The factorial can be neatly expressed in Eindhoven notation (a lot more ASCII-friendly than the pi notation): `n`! = (* : (`i` ∈ **Z**) ∧ (0 < `i` ≤ `n`) : i).

Among other things, the factorial of `n` is the number of different ways `n` items can be ordered. For example, take 3 items, call them `a`, `b` and `c`. These can be arranged in 6 different ways, `a``b``c`, `a``c``b`, `b``a``c`, `b``c``a`, `c``a``b`, or `c``b``a`; 3! = 6. 20 items can be ordered in 20! different ways, etc..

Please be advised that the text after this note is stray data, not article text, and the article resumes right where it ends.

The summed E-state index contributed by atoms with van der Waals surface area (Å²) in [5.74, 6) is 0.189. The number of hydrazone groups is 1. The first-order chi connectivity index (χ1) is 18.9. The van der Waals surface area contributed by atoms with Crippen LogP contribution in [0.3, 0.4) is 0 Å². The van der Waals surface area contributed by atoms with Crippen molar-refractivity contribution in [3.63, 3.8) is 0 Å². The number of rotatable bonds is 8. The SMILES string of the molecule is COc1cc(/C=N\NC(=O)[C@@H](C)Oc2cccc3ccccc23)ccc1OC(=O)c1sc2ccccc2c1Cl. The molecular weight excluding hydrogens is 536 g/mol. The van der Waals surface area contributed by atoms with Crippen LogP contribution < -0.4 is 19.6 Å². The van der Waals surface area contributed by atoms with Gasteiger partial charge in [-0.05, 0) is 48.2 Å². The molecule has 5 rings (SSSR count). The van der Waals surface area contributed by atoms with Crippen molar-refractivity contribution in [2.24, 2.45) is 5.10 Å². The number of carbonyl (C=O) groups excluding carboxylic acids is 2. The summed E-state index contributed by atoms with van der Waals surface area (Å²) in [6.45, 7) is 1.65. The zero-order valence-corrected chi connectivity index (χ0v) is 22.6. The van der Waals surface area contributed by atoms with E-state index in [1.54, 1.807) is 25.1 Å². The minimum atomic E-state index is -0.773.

Logically, this makes perfect sense. When choosing the first item, there are `n` to choose from. When choosing the second, a totally independent choice, there are (`n` - 1) items to choose from. Just *which* (`n` - 1) items *in particular* depend on the first choice, but the **number** of items left for the second choice is always the same. Because the two choices are independent, the numbers are multiplied. For the third choice, there are (`n` - 2) items to choose from, etc., and for the last choice there is only 1 item to choose from. So the total number of ways to order them are (`n` * (`n` - 1) * (`n` - 2) … * 1) = `n`!.